Andrew McCune
By
May 18, 2017

Change Management: Revisiting the Threat and Opportunity Matrix

Change management and the Threat Opportunity matrix

When Continuous Improvement becomes too hard, leadership checks out or avoids all together. The authors of, Has Your CI Program Gone from the Five Whys to Why Bother? by Dean and Yeater, recently posted on BTOES Insights, got it right. The short term benefits in about three years is all the excitement and the extent of business leadership vision. Actually, some leadership doesn’t make it that far. To be fair, most business, in North America for certain, are short term oriented in response to earning calls and the challenge of faster market changes with disruptive competitors. Hence, the leader’s choice to build long term strategy is short circuited by the tyrant of the urgent. In light of this, as a leader you will need to make a conscious effort to balance short and long term.

Consider the Threat versus Opportunities Matrix (TOM), from Change Acceleration Process (CAP), as a simple and powerful enhancer of strategic thinking to accelerate your change.

The TOM, is a shortened version of Strengths, Weaknesses, Opportunities, and Threats (SWOT) analysis. Specifically, TOM frames threats to the organization in short and long term view. See the table below.

When seen side by side, recognizing threat can be turned to an opportunity becomes clearer.

Change management: Example of a threat Opportunity matrix diagram

A short example of a business leader capturing their own thoughts around current conditions, and the longer term view. Of course, this can be done on a tablet app or even on a piece of paper. With leadership staff, a discussion about threats and opportunities across the short and long term, bring the current situation in relation to their assigned mission, goals, and objective. A shared understanding of the need will emerge, and can form a burning platform, and may be a start for another round of breakthrough  objectives.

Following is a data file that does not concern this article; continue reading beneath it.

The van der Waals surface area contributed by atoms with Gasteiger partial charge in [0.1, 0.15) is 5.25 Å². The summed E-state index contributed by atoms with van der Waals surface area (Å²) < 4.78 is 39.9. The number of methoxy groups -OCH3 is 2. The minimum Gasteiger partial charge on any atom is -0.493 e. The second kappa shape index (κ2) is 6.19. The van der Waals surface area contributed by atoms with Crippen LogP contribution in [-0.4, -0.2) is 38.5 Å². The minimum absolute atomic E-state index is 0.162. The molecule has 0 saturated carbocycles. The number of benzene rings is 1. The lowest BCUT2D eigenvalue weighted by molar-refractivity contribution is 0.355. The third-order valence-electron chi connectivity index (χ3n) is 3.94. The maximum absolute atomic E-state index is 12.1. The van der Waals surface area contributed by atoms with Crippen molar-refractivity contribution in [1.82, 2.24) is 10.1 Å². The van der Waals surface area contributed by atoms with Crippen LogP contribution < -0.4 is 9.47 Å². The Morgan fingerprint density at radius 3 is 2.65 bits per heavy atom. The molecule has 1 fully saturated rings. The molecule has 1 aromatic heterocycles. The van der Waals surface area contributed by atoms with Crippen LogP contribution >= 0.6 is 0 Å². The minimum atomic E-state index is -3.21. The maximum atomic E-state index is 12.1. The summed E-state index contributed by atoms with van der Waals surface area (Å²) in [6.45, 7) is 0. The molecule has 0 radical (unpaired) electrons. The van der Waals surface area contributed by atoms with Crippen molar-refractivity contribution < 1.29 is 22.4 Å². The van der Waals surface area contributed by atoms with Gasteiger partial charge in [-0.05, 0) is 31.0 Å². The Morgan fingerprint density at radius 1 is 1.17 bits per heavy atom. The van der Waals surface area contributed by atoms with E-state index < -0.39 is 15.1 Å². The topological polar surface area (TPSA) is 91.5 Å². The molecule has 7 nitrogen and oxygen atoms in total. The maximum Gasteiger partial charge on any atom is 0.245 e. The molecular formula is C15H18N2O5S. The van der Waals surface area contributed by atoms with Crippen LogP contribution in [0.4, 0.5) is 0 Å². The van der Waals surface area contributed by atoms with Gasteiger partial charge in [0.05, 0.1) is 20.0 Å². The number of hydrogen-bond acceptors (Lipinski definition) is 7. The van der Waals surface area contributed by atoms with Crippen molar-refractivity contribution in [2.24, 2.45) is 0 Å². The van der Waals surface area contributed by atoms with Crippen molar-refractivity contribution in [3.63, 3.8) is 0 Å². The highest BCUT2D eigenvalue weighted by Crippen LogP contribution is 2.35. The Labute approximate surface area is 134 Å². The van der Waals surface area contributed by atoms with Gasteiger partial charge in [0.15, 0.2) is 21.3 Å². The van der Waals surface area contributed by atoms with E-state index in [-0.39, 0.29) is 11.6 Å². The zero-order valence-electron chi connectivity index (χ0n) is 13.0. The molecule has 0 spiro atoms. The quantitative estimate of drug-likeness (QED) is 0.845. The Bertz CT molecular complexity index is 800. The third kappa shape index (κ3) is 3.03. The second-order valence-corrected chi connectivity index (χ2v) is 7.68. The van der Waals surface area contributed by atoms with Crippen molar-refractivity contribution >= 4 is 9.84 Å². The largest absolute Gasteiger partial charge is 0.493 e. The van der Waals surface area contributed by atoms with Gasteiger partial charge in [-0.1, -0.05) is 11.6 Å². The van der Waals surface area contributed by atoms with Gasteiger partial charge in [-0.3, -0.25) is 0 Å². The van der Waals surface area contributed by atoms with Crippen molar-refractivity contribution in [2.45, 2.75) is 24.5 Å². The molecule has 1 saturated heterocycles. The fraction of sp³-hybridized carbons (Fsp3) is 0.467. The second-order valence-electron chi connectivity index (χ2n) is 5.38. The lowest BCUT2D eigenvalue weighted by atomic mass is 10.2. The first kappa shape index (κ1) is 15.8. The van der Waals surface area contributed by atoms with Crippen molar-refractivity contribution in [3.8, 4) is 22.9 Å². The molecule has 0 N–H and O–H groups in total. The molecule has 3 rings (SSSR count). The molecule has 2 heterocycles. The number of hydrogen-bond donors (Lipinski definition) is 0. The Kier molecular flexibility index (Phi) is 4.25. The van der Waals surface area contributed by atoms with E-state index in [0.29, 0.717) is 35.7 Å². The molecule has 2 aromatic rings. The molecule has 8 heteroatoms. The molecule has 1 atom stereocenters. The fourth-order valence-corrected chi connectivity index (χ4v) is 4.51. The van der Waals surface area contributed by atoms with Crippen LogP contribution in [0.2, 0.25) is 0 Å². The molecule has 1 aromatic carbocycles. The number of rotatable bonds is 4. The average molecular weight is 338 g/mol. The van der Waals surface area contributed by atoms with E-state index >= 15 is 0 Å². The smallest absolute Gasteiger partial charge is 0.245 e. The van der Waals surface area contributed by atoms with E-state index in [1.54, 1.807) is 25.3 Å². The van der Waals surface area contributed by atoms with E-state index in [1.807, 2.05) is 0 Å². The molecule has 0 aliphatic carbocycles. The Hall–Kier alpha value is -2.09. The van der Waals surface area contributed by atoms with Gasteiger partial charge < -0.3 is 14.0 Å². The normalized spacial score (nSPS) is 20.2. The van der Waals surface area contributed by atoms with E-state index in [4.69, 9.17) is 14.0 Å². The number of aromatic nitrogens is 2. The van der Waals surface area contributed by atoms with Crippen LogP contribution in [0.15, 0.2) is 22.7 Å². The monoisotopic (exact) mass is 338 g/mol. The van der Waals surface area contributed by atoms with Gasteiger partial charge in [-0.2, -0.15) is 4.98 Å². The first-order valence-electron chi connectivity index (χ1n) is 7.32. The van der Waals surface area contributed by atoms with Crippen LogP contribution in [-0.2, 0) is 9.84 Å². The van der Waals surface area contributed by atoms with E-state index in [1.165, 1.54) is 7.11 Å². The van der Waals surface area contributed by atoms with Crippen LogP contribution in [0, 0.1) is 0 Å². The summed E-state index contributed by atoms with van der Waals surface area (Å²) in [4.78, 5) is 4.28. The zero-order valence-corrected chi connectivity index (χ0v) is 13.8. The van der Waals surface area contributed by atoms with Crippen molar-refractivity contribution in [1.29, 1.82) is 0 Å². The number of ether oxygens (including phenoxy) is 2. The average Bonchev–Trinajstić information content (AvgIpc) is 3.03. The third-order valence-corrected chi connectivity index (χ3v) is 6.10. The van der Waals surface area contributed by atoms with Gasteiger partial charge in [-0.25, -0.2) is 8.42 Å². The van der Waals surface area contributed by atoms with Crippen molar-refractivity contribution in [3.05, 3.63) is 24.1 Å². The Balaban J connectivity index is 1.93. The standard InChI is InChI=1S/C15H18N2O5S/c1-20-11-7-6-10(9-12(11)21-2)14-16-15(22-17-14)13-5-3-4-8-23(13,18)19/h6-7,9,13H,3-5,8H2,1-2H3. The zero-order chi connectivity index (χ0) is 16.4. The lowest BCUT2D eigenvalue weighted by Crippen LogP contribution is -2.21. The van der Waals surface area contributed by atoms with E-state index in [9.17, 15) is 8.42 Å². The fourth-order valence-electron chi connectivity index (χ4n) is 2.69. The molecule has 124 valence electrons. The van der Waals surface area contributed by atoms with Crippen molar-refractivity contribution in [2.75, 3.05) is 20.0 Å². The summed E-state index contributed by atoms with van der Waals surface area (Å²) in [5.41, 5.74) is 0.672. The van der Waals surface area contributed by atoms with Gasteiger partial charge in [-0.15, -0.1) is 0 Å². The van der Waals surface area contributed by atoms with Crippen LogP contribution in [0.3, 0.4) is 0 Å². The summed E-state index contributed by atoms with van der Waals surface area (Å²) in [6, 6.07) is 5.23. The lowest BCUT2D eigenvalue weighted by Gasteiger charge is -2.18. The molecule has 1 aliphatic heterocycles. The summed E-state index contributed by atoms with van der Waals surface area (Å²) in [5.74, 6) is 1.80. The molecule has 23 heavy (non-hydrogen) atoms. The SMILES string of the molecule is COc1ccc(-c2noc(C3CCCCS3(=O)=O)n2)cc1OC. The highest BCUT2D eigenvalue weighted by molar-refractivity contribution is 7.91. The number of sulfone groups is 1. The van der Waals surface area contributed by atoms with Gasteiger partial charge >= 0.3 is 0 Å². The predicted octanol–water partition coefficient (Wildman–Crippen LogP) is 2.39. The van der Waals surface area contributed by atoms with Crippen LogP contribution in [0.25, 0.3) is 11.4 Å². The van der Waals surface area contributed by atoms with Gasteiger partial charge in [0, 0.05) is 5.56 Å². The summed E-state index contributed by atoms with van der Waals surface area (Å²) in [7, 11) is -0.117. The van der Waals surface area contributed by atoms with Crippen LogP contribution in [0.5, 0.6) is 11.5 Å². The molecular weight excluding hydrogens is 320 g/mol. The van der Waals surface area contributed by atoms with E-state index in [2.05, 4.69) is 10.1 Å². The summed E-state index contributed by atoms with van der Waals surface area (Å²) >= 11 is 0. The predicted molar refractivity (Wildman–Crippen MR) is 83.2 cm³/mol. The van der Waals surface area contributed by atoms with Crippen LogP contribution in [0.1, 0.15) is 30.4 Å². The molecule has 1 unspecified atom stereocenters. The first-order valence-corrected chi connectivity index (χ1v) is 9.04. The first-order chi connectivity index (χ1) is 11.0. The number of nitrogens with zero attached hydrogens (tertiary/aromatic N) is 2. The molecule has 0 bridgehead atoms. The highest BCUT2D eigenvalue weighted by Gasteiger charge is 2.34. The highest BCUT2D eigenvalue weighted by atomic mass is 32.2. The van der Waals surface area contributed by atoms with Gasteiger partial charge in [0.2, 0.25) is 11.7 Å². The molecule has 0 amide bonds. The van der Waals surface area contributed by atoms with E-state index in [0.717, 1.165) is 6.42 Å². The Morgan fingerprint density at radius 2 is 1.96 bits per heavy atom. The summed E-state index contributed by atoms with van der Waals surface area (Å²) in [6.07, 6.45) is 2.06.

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Another example, as part of strategic planning cycle, a Threat vs. Opportunity Matrix (TOM) could be a companion to the build vs buy decision. What would be the threats and opportunities surrounding build vs buy? Clearly, new revenue is the opportunity, but what would the threats be for building the capability vs buying it through merger and acquisition? The unknowns of acquisition such as hidden

debt of the acquiree weighted against the speed to new revenue and access to the customer list. Are synergies across product lines, organization, and shared services a threat or opportunity? To what extent is the additional time needed to build a threat or opportunity given current conditions? Are we really capable? What capacity do we really have to take on either of these across the short and long term? Have we invested enough so far to recognize how much agility we really have that prepares us to succeed? The answer to this question can reveal if the leadership has the vision for Operational Excellence beyond the first three years.

Given the failure rates for mergers and acquisitions is in the 70%-90% range, perhaps the threats are not clearly understood? Dean and Yeater point to the build capability and capacity to acquire and keep customers, increase revenue, remain profitable, and grow market share. All the while, avoiding the significant burden of more and more debt. This second approach, of course is hard, but comes with great reward that is consistent in both the short and long term. 

Threat versus Opportunities Matrix (TOM), from Change Acceleration Process (CAP), is a simple and useful tool to create a shared need to set new strategy, and avoid the trap set by the tyrant of the urgent.

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Andrew S. McCune
Senior Process Consultant, Engagement Director
Strategy Deployment, Operational Excellence, Change Management

http://www.linkedin.com/in/andrewsmccune


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